Marilyn Kallet is the author of 15 books, including Packing Light: New and Selected Poems (Black Widow Press, 2009). Her next book of poems, The Love That Moves Me, was published early in 2013. She has translated Paul Eluard's Last Love Poems and Surrealist Benjamin Pˇret's The Big Game. In 2005, Kallet was inducted into the East Tennessee Literary Hall of Fame in Poetry. She has won the Tennessee Arts Commission Literary Fellowship in Poetry, and has served as a literary arts advisor to the TAC. Recently she judged the state competition for Tennessee Out Loud, co-sponsored by the National Poetry Foundation and the Tennessee Arts Commission. Marilyn Kallet has performed her poetry in theaters and on campuses across the United States, as well as in France, and in Warsaw and Cracow, as a guest of the United States Embassy's "America Presents" program. Recently Garrison Keillor read her poem, "Fireflies," on The Writer's Almanac. Dr. Kallet is Director of the Creative Writing Program at the University of Tennessee, where she is also Professor of English. She also teaches poetry workshops for the Virginia Center for the Creative Arts, in Auvillar, France.
John McManus was born in Knoxville and grew up in Maryville, Tennessee. He is the author of the novel Bitter Milk (2005) and the short story collections Born on a Train (2003) and Stop Breakin Down (2000), all published by Picador USA. In 2000 he became the youngest-ever winner of the Whiting Writers' Award following the publication of Stop Breakin Down. His fiction and non-fiction have also appeared in Ploughshares, Tin House, American Short Fiction, The Oxford American, The Harvard Review, StorySouth, Columbia, Paraphilia, and Night Train, as well as the fiction anthologies Surreal South '09, Surreal South '11, and Degrees of Elevation. His writing fellowships and awards include the New Writing Award from the Fellowship of Southern Writers and the James A. Michener fellowship at the University of Texas, where he earned his MFA in 2004. McManus is a professor of creative writing at Old Dominion University in Norfolk, Virginia, and he also teaches in the low-residency MFA program at Goddard College in Vermont. He is contributing editor for Fiddleblack, a literary journal dedicated to creative writing with a strong sense of place.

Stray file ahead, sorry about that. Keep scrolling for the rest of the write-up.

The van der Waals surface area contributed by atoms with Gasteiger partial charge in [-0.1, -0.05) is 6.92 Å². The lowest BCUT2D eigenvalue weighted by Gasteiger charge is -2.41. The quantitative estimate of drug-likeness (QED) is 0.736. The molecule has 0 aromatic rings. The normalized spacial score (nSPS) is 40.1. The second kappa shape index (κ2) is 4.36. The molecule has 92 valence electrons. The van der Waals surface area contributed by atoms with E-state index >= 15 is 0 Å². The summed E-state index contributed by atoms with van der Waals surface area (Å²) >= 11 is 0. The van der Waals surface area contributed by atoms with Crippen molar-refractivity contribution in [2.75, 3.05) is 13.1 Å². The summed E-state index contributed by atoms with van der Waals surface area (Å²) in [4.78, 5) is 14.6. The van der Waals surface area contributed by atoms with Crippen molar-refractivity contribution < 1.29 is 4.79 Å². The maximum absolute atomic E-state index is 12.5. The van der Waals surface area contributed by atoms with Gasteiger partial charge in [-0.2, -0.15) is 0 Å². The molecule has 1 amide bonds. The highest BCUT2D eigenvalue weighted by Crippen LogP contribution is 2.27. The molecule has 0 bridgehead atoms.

Lee Martin is the author of the novels, The Bright Forever, a finalist for the 2006 Pulitzer Prize in Fiction; River of Heaven; Quakertown; and Break the Skin. He has also published three memoirs, From Our House, Turning Bones and Such a Life. His first book was the short story collection, The Least You Need To Know. He is the co-editor of Passing the Word: Writers on Their Mentors. His fiction and nonfiction have appeared in such places as Harper's, Ms., Creative Nonfiction, The Georgia Review, The Kenyon Review, Fourth Genre, River Teeth, The Southern Review, Prairie Schooner, and Glimmer Train. He is the winner of the Mary McCarthy Prize in Short Fiction and fellowships from the National Endowment for the Arts and the Ohio Arts Council. He teaches in the MFA Program at The Ohio State University, where he was the winner of the 2006 Alumni Award for Distinguished Teaching.
A. E. Stallings studied classics in Athens, Georgia and has lived since 1999 in Athens, Greece. She has published three books of poetry, Archaic Smile (1999), which won the Richard Wilbur Award; Hapax (2000); and Olives (2012). Her new verse translation of Lucretius (in rhyming fourteeners!), The Nature of Things, is published by Penguin Classics. She is the recipient of fellowships from the Guggenheim Foundation and the MacArthur Foundation. She lives with her husband, John Psaropoulos, editor of the Athens News, and their small argonaut, Jason.
Ayse Papatya Bucak teaches in the MFA program at Florida Atlantic University. Her writing has been published in a variety of journals including Prairie Schooner, Witness, The Fairy Tale Review, Brevity, and Creative Nonfiction. Her short fiction has been selected for the O. Henry Prize Stories anthology and the Pushcart Prize. She was born in Istanbul, Turkey.
Margaret Lazarus Dean holds a BA in anthropology from Wellesley College and an MFA in creative writing from the University of Michigan. She is the author of The Time It Takes to Fall (Simon & Schuster, 2007), a novel about the space shuttle Challenger disaster. A book of creative nonfiction, Leaving Orbit: Notes from the Last Days of American Spaceflight, will be published by Graywolf Press in 2014. She is an assistant professor of English at the University of Tennessee and lives in Knoxville.